This message is one of several periodic postings to comp.lang.perl.misc
intended to make it easier for perl programmers to find answers to
common questions. The core of this message represents an excerpt
from the documentation provided with every Standard Distribution of
Perl.
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Why am I getting long decimals (eg, 19.9499999999999) instead of the numbers I should be getting (eg, 19.95)?
The infinite set that a mathematician thinks of as the real numbers can
only be approximated on a computer, since the computer only has a finite
number of bits to store an infinite number of, um, numbers.
Internally, your computer represents floatingpoint numbers in binary.
Floatingpoint numbers read in from a file or appearing as literals in
your program are converted from their decimal floatingpoint
representation (eg, 19.95) to an internal binary representation.
However, 19.95 can't be precisely represented as a binary floatingpoint
number, just like 1/3 can't be exactly represented as a decimal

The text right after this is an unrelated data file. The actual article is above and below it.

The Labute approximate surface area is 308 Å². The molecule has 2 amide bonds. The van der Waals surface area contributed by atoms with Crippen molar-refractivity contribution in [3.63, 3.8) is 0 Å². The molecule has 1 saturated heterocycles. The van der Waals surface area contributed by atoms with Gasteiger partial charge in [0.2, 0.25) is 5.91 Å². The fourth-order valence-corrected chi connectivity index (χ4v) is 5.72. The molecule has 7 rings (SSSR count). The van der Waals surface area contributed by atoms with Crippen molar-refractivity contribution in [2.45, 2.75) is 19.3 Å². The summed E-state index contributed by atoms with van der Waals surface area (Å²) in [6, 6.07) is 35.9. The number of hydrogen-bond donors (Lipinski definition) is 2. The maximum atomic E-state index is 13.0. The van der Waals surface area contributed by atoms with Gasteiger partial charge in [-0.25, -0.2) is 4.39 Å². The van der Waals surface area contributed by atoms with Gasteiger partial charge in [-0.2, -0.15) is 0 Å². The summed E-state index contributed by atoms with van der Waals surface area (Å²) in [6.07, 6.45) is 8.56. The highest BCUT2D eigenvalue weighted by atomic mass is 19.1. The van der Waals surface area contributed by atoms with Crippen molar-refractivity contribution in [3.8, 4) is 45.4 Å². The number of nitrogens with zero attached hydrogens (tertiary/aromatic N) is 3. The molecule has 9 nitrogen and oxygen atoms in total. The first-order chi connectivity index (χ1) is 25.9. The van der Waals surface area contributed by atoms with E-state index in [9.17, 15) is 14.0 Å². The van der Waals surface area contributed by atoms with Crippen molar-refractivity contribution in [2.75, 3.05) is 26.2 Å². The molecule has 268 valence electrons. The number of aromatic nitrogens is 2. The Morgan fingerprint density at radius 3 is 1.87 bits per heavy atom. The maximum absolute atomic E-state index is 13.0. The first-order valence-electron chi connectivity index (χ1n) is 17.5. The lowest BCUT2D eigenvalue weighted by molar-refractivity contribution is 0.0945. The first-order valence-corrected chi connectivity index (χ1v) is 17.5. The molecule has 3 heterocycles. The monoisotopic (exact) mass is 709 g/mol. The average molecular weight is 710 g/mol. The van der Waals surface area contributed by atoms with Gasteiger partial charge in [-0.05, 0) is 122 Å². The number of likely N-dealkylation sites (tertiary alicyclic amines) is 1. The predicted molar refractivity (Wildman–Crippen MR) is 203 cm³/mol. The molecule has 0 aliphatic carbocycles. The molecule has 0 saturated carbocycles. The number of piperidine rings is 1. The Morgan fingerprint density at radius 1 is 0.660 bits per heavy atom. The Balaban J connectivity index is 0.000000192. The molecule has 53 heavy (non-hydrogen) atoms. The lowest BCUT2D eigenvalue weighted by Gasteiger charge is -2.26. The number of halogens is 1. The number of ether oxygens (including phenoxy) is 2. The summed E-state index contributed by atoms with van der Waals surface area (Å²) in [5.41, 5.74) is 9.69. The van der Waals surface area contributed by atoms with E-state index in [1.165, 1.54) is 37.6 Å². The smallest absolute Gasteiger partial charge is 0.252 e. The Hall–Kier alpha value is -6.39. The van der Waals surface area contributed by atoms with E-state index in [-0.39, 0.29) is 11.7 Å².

floatingpoint number. The computer's binary representation of 19.95,
therefore, isn't exactly 19.95.
When a floatingpoint number gets printed, the binary floatingpoint
representation is converted back to decimal. These decimal numbers are
displayed in either the format you specify with printf(), or the current
output format for numbers. (See the section on "$#" in the perlvar
manpage if you use print. "$#" has a different default value in Perl5
than it did in Perl4. Changing "$#" yourself is deprecated.)
This affects all computer languages that represent decimal
floatingpoint numbers in binary, not just Perl. Perl provides
arbitraryprecision decimal numbers with the Math::BigFloat module (part
of the standard Perl distribution), but mathematical operations are
consequently slower.
If precision is important, such as when dealing with money, it's good to
work with integers and then divide at the last possible moment. For
example, work in pennies (1995) instead of dollars and cents (19.95) and
divide by 100 at the end.
To get rid of the superfluous digits, just use a format (eg,
"printf("%.2f", 19.95)") to get the required precision. See the section
on "Floatingpoint Arithmetic" in the perlop manpage.

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Copyright (c) 19971999 Tom Christiansen and Nathan
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